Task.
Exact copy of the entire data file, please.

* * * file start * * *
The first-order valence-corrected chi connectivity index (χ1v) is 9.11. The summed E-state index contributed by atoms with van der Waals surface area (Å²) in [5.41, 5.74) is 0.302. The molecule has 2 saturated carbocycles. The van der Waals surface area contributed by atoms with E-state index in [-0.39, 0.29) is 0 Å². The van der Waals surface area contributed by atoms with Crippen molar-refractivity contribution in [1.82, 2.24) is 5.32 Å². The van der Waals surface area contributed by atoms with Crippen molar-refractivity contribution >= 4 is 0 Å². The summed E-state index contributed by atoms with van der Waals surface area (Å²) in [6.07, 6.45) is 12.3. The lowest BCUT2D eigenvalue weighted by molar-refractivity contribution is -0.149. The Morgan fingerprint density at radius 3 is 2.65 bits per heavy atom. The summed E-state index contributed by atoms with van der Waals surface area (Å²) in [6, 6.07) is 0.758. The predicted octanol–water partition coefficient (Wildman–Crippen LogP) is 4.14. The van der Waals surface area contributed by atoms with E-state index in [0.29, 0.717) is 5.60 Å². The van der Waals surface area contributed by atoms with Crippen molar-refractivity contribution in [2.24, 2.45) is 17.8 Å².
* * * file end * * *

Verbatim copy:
The first-order valence-corrected chi connectivity index (χ1v) is 9.11. The summed E-state index contributed by atoms with van der Waals surface area (Å²) in [5.41, 5.74) is 0.302. The molecule has 2 saturated carbocycles. The van der Waals surface area contributed by atoms with E-state index in [-0.39, 0.29) is 0 Å². The van der Waals surface area contributed by atoms with Crippen molar-refractivity contribution in [1.82, 2.24) is 5.32 Å². The van der Waals surface area contributed by atoms with Crippen molar-refractivity contribution >= 4 is 0 Å². The summed E-state index contributed by atoms with van der Waals surface area (Å²) in [6.07, 6.45) is 12.3. The lowest BCUT2D eigenvalue weighted by molar-refractivity contribution is -0.149. The Morgan fingerprint density at radius 3 is 2.65 bits per heavy atom. The summed E-state index contributed by atoms with van der Waals surface area (Å²) in [6, 6.07) is 0.758. The predicted octanol–water partition coefficient (Wildman–Crippen LogP) is 4.14. The van der Waals surface area contributed by atoms with E-state index in [0.29, 0.717) is 5.60 Å². The van der Waals surface area contributed by atoms with Crippen molar-refractivity contribution in [2.24, 2.45) is 17.8 Å².